We reject any suggestion that a government of national unity is a realistic solution. The previous experience was an exercise only in temporary stabilisation, but mostly a respite to allow the political parties to position themselves for elections. The only outcome was a short period of lessening the hardship for the ordinary people, but followed by sustained economic decline, vicious political infighting in the main political parties, a coup and the consolidation of the securocrat state, a flawed election, and the re-emergence of political violence. There is no reason to believe that a new government of national unity will be any different.
The partial solutions to previous crises — Lancaster House, the Unity Accord, the Global Political Agreement and the coup — did not address the fundamental problem: the politics and the lack of a genuine, people-centred social contract. National crises require National solutions, which is the reason for the continual demand by the PCC for an NTA.
We submit that it is a matter of the greatest urgency that the country adopt the following strategy:
l Mediated negotiations between the political parties leading to a political settlement;
l In parallel, a national dialogue of the kind suggested by the NCP with all stakeholders outside the political parties to determine the nature of a genuine social contract and the new rules of the game for politics;
l A mediated engagement between the representatives of the national dialogue and the political parties to determine the structure and function of the NTA;
l The establishment of the NTA for a defined period of existence, and undertaking the reforms necessary for political, economic, social stability, and bona fide, uncontestable elections.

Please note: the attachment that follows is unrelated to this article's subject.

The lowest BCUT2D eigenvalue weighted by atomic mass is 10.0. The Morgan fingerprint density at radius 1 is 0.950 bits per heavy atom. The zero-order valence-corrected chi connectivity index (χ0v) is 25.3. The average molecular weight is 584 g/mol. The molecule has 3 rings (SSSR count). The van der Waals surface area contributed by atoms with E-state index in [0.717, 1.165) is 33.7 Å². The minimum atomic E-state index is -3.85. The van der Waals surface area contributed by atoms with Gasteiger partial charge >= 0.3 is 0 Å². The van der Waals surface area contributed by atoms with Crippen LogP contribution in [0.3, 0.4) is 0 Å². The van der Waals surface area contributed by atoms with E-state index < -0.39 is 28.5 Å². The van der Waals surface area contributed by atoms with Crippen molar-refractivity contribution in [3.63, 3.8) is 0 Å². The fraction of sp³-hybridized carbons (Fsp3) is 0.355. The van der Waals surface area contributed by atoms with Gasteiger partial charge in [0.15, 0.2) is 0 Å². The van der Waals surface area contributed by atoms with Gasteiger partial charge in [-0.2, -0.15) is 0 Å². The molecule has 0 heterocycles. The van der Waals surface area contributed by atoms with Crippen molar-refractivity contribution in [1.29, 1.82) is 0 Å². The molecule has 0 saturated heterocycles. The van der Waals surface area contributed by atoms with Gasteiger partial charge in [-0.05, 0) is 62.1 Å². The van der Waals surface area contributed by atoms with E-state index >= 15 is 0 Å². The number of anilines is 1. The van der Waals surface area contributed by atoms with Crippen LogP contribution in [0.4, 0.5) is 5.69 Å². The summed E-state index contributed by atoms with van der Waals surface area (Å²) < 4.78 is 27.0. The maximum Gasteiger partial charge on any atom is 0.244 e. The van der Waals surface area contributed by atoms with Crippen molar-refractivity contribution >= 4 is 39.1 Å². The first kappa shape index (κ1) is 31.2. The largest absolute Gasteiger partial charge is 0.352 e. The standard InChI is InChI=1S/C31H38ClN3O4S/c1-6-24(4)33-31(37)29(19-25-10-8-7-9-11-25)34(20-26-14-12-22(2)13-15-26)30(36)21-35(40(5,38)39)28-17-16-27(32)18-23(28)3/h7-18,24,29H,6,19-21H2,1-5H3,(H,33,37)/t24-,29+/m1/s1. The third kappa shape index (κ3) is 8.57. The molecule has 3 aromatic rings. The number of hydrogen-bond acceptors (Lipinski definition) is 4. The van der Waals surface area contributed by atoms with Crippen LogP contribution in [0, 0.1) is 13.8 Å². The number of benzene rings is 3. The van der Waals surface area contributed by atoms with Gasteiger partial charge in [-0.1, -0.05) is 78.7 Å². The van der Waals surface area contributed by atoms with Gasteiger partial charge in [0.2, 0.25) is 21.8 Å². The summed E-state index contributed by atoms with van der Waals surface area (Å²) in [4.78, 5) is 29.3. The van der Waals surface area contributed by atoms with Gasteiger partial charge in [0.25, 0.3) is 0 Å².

The PCC has stressed throughout that the driving force behind the NTA must be a non-partisan council, establishing a technocratic executive capable of running the day-to-day affairs of the state, but a particular emphasis upon the following:
l Managing the health crisis;
l A political and economic reform agenda: the restoration of constitutional rule;
l The restoration of national institutions, including the return of the soldiers to the barracks, reform of the public service, and the restoration of independence in the judiciary;
l Regional and international scaffolding in the form of an international rescue plan; namely, the establishment of a US$10 billion sovereign/rescue fund, to be held in London or New York, but with the objective of stabilising the economy, engendering international confidence and investment, and securing a national currency;
l A social development fund: to attend to the urgent needs in education and healthcare; revival of agriculture, industry, and employment creation; and the establishment of programmes designed to rescue the population from the scourge of poverty, as well as the re-institution of rural development;
l The engagement of the diaspora, as both investors (in such programmes as the privatisation of parastatals) and joint venture partners with external factors
Today Zimbabwe stands on the edge of the precipice, and it is no time for prevaricating, but one for action. The political crisis must be addressed with urgency, and we can see no other way than the steps we have outlined.
l Ibbo Mandaza and Tony Reeler are co-convenors of the Platform for Concerned Citizens.
1ZHRNGOF (2019), Transitional Justice in Pre-Transitional Times: Are there any lessons for Zimbabwe? September 2019, Harare: Zimbabwe Human Rights NGO Forum.